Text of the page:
Israeli Premier Benjamin Netanyahu's largest coalition partner has quit his government, increasing the power of hard-line parties. The pullout by centrist Kadima may hamper attempts to jump-start Mideast peace talks.
Kadima leader Shaul Mofaz had hoped his party could help work within the coalition to end a decades-old military conscription system that exempts tens of thousands of ultra-Orthodox Jewish seminary students.
As a court-ordered deadline to change the law loomed, however, the sides were unable to forge a compromise.
"We made a real effort to push toward a new law that would change the balance of service," Mofaz, a former military chief of staff, told a news conference. "We are going back with our heads held high to lead the nation in the opposition," he added.
Prime Minister Netanyahu had sought a system that would gradually draft growing numbers of ultra-Orthodox Jews over several years and continue the exemptions for some of them. Mofaz wanted the draftees to be incorporated much faster.
"I am sorry that you decided to give up the opportunity to bring about a historic change," Netanyahu wrote to Mofaz. "After 64 years, we were very close to a significant change in spreading the burden. I will continue to work to bring a responsible solution that Israeli society expects."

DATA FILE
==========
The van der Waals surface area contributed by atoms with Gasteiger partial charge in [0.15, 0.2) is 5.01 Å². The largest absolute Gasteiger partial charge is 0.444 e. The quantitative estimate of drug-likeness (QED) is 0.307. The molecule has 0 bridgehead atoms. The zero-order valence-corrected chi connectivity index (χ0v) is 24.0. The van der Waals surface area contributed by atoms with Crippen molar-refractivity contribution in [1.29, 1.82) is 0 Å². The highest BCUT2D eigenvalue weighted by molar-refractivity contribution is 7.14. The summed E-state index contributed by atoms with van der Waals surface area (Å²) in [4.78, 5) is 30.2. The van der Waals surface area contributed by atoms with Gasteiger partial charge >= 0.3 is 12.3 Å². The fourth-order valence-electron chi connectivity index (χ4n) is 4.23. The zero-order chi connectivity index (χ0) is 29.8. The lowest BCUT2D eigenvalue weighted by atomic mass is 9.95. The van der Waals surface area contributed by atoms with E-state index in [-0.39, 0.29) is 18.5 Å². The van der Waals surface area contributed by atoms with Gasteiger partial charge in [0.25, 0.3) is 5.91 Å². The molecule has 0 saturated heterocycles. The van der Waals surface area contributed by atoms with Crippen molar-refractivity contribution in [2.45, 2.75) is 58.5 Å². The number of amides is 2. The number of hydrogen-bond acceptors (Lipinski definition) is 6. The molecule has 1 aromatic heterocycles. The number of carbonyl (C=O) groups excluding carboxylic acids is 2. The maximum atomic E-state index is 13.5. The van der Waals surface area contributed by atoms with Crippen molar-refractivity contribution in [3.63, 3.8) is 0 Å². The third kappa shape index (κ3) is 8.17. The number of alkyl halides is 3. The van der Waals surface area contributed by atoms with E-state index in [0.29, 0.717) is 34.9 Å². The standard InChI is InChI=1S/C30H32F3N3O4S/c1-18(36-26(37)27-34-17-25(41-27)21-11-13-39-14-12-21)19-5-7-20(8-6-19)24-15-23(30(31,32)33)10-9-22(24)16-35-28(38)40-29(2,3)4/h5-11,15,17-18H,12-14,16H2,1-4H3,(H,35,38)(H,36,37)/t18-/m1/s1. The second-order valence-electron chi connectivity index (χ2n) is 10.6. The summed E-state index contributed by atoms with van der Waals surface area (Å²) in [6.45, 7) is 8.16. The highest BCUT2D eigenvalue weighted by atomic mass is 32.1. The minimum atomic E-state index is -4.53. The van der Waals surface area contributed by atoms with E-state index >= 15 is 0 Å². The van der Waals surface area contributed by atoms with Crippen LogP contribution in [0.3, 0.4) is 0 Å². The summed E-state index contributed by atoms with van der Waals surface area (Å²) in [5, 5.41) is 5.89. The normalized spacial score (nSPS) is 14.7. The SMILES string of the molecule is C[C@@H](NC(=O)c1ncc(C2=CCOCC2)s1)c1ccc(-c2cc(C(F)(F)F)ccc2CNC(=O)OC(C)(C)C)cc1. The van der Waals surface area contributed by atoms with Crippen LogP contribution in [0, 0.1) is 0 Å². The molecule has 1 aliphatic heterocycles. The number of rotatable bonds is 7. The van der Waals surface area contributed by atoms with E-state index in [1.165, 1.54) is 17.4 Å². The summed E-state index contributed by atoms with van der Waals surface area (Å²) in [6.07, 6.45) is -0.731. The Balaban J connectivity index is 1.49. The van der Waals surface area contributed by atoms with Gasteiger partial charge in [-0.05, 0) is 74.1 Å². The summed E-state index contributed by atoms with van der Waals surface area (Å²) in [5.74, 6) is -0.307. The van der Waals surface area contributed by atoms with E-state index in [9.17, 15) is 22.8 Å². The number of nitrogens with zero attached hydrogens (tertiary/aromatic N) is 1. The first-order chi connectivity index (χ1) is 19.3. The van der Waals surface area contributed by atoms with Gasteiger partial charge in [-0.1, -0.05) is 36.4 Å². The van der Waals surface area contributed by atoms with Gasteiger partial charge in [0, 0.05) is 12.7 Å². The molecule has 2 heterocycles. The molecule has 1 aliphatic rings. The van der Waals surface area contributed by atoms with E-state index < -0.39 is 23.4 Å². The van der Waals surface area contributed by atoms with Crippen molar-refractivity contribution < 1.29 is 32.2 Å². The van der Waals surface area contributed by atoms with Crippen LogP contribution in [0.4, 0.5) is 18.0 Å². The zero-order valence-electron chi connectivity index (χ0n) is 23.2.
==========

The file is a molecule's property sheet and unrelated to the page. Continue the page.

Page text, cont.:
Exemptions have caused resentment among secular Israelis, who generally perform two to three years of compulsory service. But ultra-Orthodox leaders have adamantly refused to compromise, claiming their young men serve the nation through prayer and study.
In his letter of resignation as deputy prime minister, Mofaz wrote to Netanyahu, "Because of narrow political considerations, you chose the alliance with [the ultra-Orthodox] over an alliance with the Zionist majority."
Peace process paused
When the moderate Kadima joined the coalition two months ago, it gave Netanyahu's government a majority of 94 seats in the 120-member parliament. The majority will now be scaled back to 66 prompting speculation among some Israeli commentators over a possible early election.
The alliance had been portrayed as an opportunity for a new push to resume peace talks with Palestinians, which has yet to materialize. Talks have remained suspended since 2010 following a dispute over Jewish settlement building in the occupied West Bank.
Netanyahu now presides over religious and nationalist hardliners who oppose concessions.
mkg/slk (Reuters, AP, AFP, dpa)